Q: Where do you see upcoming opportunities for plastics recycling? What about challenges? 

A: The market is developing in terms of equipment and technology and the enthusiasm behind recycling. We try to tackle the very dirtiest plastic material, the material that is hardest to recycle, and there are real solutions out there. I think we are just at the beginning; we’re rounding first base in terms of the people and the resources dedicated to tackling this challenge. I think over the next 10 years, you will see the recycling rate improve meaningfully as more solutions come on board.  

The one thing we know is there’s a massive gap between what brands and the producers of products have said they want from a recycled-content perspective and what’s available in the market. And that gap will need to be filled with expanded production and expanded operations and expanded solutions. I think this will be a golden age for recycling as new equipment, new plants, new companies come into the market or existing companies like ours expand across the markets.  

A lot of the same opportunities are also the challenge. There are misconceptions and sometimes active campaigns to mislead in terms of what can be done in the market. And, in fairness, there are folks who overpromise in terms of what can be done right now. The challenge is we as an industry have to be committed to the full circularity of plastic. If we’re not, then that creates problems across our economy and across our society.  

It will take us all. It takes continued innovation from recyclers and solution providers like ourselves; it will take the work of consumers to be active participants, changing some of our behaviors to accommodate these new methodologies and these new opportunities; and then also participation by brand owners and companies that are using the plastic to develop solutions that facilitate recycling. Because plastic can be recycled as long as everyone in that value chain is committed to it.  

Q: What role will innovation play in addressing hard-to-recycle plastics? What form is this innovation most likely to take?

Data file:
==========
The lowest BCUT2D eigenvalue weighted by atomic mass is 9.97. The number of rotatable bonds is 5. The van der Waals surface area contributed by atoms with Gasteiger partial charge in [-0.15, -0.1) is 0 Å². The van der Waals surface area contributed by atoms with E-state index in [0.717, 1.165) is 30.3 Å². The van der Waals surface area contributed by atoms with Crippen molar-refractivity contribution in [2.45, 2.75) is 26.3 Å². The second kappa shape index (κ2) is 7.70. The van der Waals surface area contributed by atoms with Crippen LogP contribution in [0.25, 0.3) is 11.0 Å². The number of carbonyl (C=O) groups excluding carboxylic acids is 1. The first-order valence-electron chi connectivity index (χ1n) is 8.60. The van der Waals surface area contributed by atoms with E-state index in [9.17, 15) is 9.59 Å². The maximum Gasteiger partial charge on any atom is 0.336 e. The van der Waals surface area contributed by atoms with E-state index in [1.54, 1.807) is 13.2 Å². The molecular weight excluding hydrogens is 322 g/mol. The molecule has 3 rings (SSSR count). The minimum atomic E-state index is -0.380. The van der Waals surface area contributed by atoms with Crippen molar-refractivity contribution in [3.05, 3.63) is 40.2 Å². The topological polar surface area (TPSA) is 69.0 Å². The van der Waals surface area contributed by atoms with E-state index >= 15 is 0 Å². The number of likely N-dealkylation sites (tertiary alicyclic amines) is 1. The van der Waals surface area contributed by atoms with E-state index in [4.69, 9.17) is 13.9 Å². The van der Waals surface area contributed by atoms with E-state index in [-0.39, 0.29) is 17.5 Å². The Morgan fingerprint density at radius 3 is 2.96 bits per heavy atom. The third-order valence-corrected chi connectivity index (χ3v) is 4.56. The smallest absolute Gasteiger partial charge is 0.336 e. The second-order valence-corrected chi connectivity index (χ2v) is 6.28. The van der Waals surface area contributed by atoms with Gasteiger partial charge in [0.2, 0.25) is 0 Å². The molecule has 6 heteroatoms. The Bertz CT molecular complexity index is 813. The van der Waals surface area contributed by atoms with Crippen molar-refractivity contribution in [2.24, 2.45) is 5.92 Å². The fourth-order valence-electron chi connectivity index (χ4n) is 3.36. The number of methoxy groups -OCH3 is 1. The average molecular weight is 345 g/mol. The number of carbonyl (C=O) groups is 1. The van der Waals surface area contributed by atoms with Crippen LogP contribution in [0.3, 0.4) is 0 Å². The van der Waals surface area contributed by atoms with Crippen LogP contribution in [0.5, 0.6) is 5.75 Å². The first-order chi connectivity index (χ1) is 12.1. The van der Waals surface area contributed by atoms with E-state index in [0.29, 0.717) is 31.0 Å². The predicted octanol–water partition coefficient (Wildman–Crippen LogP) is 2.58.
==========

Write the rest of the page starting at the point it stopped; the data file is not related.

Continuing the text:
A: You need innovation across the value chain. It will take coordinated effort, and a lot of it is educating people on how to recycle and educating brand owners and companies that are using the plastic on which recycle-friendly plastics to use.  

But we need to continue to innovate on the equipment side. Washing, sorting, cleaning the material, drying the sorted and processed plastic flake, extruding that flake into a resin—all those segments require continued innovation so that we can open the aperture of the types of plastic we can receive and the types of material that are easily recycled. 

Q: What advice can you offer to younger plastics recyclers entering the market? 

A: Be determined, be creative and be methodical in your approach. If you do those things and you stick to it and surround yourself with really talented people, you’ll have a great chance for success. 

Q: Will vertical integration be a necessity for plastics recyclers in the future? How has Revolution been able to benefit from it? 

A: It’s been important for us. It’s a model we embrace, but I can’t speak to others in the industry. Others may have a different viewpoint but, for us, that control and connection across the supply chain really reinforces our model, and each segment reinforces the other, so it provides real strength and connectivity for our organization.  

Just the facts

Name, title: Sean Whiteley, CEO 

Company, tenure: Revolution, nearly 12 years 

Location: Dallas area 

Years in industry: Nearly 12 

Education: Bachelor’s degree in economics from Duke University and an MBA from Harvard 


About the Author

DeAnne Toto

DeAnne Toto is Editorial Director of the Recycling Today Media Group and can be reached at [email protected].